A basic book needs just a few simple elements -- something for the cover, something to fill it with and something to hold it all together. Different methods of binding require specific supplies for these elements. A few basic tools speeds the process along.
Materials for the Cover
First, you'll need a thick base. Cardboard and chipboard work the best for heavier covers. Bristol board works better for lighter covers. If you're feeling exceptionally experimental, you may even want to try balsa wood or thin plywood for your cover base. You'll also need something to wrap your covers in. Leather is a favored choice for heirloom tomes, but you may prefer the feel of book cloth -- a type of cloth that has a paper or plastic-covered backing. You may also choose decorative paper for the inside cover of your book that will also serve as its end papers.
Paper for Pages
You'll need to choose a type of paper -- or several types of paper -- for the pages inside. The papers for your pages are limited only by your creativity. You can go for a formal look with classic white or off-white acid-free archival paper, or get quick and dirty with plain printer paper. If you've got a creative green streak, upcylce paper products such as maps or brown paper bags for the pages of your book. Handmade paper -- either created by yourself or purchased -- can make a book truly one-of-a-kind. Experiment, and don't be afraid to mix and match paper types for a truly distinctive book.
Putting It All Together
You'll need some tools to help you put your book together. A needle and thread are necessary for most types of book binding -- the exception being books that utilize ring binding. Traditionalists might prefer waxed linen thread. If your spine will be showing on your finished book, you may prefer the look of a brightly colored cotton, polyester or even metallic thread. You can even experiment with yarn.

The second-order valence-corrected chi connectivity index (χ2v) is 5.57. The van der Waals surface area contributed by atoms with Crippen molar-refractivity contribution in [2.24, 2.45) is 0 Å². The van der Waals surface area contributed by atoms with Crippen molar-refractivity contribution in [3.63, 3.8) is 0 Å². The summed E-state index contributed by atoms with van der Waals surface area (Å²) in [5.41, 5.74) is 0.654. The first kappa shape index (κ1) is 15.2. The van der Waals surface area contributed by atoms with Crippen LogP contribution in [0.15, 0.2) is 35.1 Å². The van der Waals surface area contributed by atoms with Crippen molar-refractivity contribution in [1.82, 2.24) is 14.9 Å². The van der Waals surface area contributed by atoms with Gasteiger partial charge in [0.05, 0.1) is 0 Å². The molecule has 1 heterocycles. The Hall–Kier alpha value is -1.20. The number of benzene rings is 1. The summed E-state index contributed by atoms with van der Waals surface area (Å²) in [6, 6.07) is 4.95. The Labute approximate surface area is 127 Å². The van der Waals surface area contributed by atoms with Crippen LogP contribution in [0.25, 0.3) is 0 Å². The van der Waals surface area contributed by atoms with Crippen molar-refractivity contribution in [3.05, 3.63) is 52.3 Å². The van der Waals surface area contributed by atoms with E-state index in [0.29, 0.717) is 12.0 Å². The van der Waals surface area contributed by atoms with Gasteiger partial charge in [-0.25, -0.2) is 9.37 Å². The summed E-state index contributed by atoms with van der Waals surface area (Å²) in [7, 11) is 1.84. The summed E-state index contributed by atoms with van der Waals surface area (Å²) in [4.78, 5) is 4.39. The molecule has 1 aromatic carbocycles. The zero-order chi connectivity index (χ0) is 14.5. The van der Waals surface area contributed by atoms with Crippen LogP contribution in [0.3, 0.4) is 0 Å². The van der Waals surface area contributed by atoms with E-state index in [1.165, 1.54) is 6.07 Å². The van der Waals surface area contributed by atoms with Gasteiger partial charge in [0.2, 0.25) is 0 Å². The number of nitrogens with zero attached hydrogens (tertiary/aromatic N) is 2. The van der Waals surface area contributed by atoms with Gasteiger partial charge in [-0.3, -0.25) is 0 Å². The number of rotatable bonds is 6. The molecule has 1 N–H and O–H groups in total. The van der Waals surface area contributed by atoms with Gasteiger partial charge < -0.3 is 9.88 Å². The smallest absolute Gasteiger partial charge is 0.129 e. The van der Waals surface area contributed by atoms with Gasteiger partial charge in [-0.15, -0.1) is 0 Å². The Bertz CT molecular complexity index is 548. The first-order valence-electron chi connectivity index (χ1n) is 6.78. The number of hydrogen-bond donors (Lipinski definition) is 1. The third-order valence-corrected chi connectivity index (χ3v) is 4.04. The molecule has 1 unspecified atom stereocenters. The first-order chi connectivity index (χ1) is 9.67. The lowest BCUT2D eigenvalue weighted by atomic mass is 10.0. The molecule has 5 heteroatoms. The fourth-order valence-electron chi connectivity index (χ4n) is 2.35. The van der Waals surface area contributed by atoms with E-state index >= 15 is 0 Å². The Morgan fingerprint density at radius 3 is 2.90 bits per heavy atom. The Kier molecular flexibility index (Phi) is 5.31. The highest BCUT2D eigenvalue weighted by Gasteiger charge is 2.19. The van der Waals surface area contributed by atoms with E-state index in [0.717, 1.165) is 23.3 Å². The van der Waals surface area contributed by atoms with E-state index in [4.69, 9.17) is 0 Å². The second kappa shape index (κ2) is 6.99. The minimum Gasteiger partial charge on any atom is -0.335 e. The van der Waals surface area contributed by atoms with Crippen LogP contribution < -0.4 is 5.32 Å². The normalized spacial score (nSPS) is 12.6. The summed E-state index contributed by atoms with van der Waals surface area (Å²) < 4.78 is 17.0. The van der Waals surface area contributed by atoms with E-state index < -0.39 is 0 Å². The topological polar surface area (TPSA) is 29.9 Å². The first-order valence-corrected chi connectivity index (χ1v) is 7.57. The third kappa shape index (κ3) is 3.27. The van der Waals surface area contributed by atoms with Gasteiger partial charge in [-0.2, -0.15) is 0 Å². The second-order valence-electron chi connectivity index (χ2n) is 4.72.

Keep a little extra wax on hand in the form of a beeswax candle to help re-finish the thread or stiffen it appropriately as you work.
If you're putting together a thick, hardbound book where the spine won't show, you'll want to invest in some book tape, which is specially prepared strips of linen or fabric tape or ribbon that you can stitch over to reinforce the spine and make the book sturdier. If you're going to be gluing any part of your book --such as the end papers, or to strengthen the spine -- invest in some archival quality polyvinyl acrylate glue
Poking Holes, Cutting and Folding
You'll need something to help you cut your cardboard, chipboard and cover cloth. A simple craft knife can get the job done easily, though you may find you work best with a heavy duty pair of scissors or shears. Cutting paper, likewise, can be done with a craft knife, scissors or a straight-bladed paper cutter.
To poke holes in your signatures -- the folded groups of paper that make up a book -- you'll probably want to invest in an awl, although a needle or any other sharp, pointed object can work. If you're making a Japanese stab-bound book or something similar, you'll want a drill, either electric or manual, that can go through the covers and all the pages at once. Folding the paper requires a nice, crisp edge created with a bone folder, though any rounded, flat object that you can hold in your hand will do.
Useful but Not Necessary
Clamps can take the cramp out of your style and keep your folios nice and tidy while you glue, bind or otherwise put together your book. Regular metal C-clamps work just fine. A paper punching jig made specifically for book binding can also make punching holes in your folios more uniform -- and it can speed up the process. Finally, tissue paper to glue over the spine after it's been bound adds an extra layer of strength to your project, ensuring it's stability for years to come. To make cleanup easier, you may want to have some clean white scrap paper on hand.
Newspaper works in place of clean scrap paper, but be careful to avoid ink transfer and smudges onto your project.
Elizabeth Tumbarello has been writing since 2006, with her work appearing on various websites. She is an animal lover who volunteers with her local Humane Society. Tumbarello attended Hocking College and is pursuing her Associate of Applied Science in veterinary technology from San Juan College.